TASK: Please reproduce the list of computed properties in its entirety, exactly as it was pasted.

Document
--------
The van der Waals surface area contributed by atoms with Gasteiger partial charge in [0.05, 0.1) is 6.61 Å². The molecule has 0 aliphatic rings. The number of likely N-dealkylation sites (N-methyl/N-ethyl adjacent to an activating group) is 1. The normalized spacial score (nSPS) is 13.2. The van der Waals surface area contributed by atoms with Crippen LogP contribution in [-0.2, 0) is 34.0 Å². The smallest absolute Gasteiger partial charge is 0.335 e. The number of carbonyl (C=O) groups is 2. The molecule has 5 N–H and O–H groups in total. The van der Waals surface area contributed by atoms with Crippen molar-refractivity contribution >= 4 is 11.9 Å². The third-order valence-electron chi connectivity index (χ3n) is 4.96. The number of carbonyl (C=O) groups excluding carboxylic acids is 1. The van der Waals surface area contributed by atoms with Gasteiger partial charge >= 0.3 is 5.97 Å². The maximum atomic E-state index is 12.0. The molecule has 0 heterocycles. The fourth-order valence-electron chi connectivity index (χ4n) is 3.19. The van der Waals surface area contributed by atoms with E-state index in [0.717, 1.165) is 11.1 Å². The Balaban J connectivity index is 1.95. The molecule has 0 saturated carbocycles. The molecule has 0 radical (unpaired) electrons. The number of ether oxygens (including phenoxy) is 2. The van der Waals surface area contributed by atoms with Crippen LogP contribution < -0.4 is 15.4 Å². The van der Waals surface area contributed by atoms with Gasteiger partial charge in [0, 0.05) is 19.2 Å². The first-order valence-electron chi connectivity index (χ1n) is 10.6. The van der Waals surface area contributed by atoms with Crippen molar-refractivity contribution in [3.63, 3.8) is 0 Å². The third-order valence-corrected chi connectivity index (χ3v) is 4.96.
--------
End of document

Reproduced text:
The van der Waals surface area contributed by atoms with Gasteiger partial charge in [0.05, 0.1) is 6.61 Å². The molecule has 0 aliphatic rings. The number of likely N-dealkylation sites (N-methyl/N-ethyl adjacent to an activating group) is 1. The normalized spacial score (nSPS) is 13.2. The van der Waals surface area contributed by atoms with Crippen LogP contribution in [-0.2, 0) is 34.0 Å². The smallest absolute Gasteiger partial charge is 0.335 e. The number of carbonyl (C=O) groups is 2. The molecule has 5 N–H and O–H groups in total. The van der Waals surface area contributed by atoms with Crippen molar-refractivity contribution >= 4 is 11.9 Å². The third-order valence-electron chi connectivity index (χ3n) is 4.96. The number of carbonyl (C=O) groups excluding carboxylic acids is 1. The van der Waals surface area contributed by atoms with Gasteiger partial charge >= 0.3 is 5.97 Å². The maximum atomic E-state index is 12.0. The molecule has 0 heterocycles. The fourth-order valence-electron chi connectivity index (χ4n) is 3.19. The van der Waals surface area contributed by atoms with E-state index in [0.717, 1.165) is 11.1 Å². The Balaban J connectivity index is 1.95. The molecule has 0 saturated carbocycles. The molecule has 0 radical (unpaired) electrons. The number of ether oxygens (including phenoxy) is 2. The van der Waals surface area contributed by atoms with Crippen LogP contribution < -0.4 is 15.4 Å². The van der Waals surface area contributed by atoms with Gasteiger partial charge in [0, 0.05) is 19.2 Å². The first-order valence-electron chi connectivity index (χ1n) is 10.6. The van der Waals surface area contributed by atoms with Crippen molar-refractivity contribution in [3.63, 3.8) is 0 Å². The third-order valence-corrected chi connectivity index (χ3v) is 4.96.